The Medical School records have been received in several accessions and the physical arrangement of the records (the number order of the boxes) reflects the various installments in which they were received. The accessions sometimes reflected the tenure of a particular dean or other administrator, but frequently appear to have been somewhat arbitrary transfers of files. Records from individual subgroups, series and subseries often continue across multiple accessions--sometimes with consecutive date ranges, but often with overlapping date spans.

In this finding aid the records are described in their intellectual order -- subgroups and series are brought together irrespective of the particular accession in which they were received. As a result, in the detailed contents listing the box number order will not always be consecutive.


Medical Scientist Training Program (University of Michigan) records, 1978-1996

2 linear feet (in 4 boxes)

A dual degree program established in 1979 between the Medical School and the graduate school allowing students to complete the requirements for the Ph.D. and M.D. degree on an accelerated pace aimed at producing research scientists. Records include planning, operation, and policy committee minutes; admissions and recruiting material; curriculum files, and budgetary material and grant applications.

The records of the Medical Scientist Training Program are predominantly agendas and minutes of committee meetings. The collection is divided into five series: Administrative, Admissions and Recruiting, Committee Agendas and Minutes, Correspondence, and Curriculum and unit publications. The bulk of the collection is dated from 1979 through 1989.


Minor J. Coon papers, 1946-2004 (majority within 1970-1999)

1.25 linear feet

Professor and Chair of the Department of Biological Chemistry at the University of Michigan. Coon was internationally recognized for his pioneering research in P450 enzymes. Papers include topical files containing biographical and professional records, including reviews of the biological chemistry department from 1970-1988, awards, honorary degrees, lectureships, and programs. Also includes photographs that span Coon's 47-year career at the University of Michigan, with a focus on awards received.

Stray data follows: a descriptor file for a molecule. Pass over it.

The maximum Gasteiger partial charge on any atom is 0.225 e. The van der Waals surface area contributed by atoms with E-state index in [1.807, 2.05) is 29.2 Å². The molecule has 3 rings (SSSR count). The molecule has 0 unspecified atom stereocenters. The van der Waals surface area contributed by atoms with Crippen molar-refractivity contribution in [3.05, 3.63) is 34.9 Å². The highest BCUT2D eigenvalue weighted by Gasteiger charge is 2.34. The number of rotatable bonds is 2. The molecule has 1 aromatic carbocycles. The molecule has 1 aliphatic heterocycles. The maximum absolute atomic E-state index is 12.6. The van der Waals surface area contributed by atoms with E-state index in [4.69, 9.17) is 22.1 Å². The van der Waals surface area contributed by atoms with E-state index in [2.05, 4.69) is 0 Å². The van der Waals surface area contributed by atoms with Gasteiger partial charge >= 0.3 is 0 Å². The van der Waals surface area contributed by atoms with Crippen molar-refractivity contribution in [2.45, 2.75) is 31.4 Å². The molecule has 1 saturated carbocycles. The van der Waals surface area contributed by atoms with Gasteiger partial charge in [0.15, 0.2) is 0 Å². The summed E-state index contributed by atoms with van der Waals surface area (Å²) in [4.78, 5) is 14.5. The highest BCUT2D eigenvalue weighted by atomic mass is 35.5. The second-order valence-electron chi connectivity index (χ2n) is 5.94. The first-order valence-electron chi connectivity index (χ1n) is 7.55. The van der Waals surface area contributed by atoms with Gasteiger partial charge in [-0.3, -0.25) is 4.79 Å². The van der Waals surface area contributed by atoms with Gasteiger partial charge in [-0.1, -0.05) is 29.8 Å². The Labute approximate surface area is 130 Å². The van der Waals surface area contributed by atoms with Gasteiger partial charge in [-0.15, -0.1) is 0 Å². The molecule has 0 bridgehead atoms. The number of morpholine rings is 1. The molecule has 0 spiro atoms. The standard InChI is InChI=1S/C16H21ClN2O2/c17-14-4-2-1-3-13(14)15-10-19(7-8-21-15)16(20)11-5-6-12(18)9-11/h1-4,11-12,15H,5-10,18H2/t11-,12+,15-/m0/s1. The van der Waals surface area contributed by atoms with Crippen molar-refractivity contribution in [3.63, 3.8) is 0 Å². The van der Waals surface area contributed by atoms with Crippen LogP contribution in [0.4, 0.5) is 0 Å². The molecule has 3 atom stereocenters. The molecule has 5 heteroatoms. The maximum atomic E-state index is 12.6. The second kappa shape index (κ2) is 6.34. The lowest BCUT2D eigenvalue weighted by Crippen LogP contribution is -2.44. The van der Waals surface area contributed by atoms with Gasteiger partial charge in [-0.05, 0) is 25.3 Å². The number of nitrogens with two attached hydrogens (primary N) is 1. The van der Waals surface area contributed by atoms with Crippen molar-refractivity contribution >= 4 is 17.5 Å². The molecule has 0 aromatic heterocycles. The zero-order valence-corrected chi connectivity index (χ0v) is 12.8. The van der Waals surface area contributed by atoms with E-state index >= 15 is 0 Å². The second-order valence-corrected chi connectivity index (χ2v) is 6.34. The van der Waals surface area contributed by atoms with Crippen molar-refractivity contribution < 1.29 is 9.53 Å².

The Minor J. Coon papers (1.25 linear feet) (1946-2004) document Coon's internationally known career in biological chemistry at the University of Michigan. The Coon papers contain two series, Topical Files and Photographs.


Myron E. Wegman Papers, 1939-2004 (majority within 1960-1988)

11 linear feet

Myron Ezra Wegman, 1908-2004, was a leader in public health and clinical pediatrics for seven decades. The collection consists of personal and professional papers covering his career in medicine and public health and includes correspondence, reports, speeches, travel diaries, course material, reprints, and minutes and notes on organizations to which he belonged.

The Myron Ezra Wegman collection is divided into seven series: Biographical and Early Materials, 1939-2004, University of Michigan, 1960-1988, Comprehensive Health Planning Organizations, 1968-1979, Associations, Committees, and Projects, 1949-1990, Post-Retirement Period, 1974-1993, Reprints, 1930-1989, and Topical Files.


Nu Sigma Nu, Alpha Chapter. (University of Michigan) records, 1882-1999

8 linear feet — 22 oversize folders

The Nu Sigma Nu Fraternity was founded at the University of Michigan in 1882 and is the oldest medical fraternity in the United States. It was created to promote cooperation and fellowship among medical men and to raise medical education and scholarship to a higher level. These records document the creation of the Nu Sigma Nu fraternity and the history of the Alpha Chapter from its inception in 1882 to its termination in 2008.

The Nu Sigma Nu, Alpha Chapter collection contains records that relate to both the local chapter of Nu Sigma Nu as well as the founding of the national organization. Information within these records reveals the history of the fraternity, the daily business of the Alpha Chapter throughout its existence, and the interaction between the Alpha Chapter and the University of Michigan. These records are divided into eight series: Administration, Correspondence, Financial Records, History, Housing, Nu Sigma Nu Medical Scholarship Fund, Photographs, and Publications.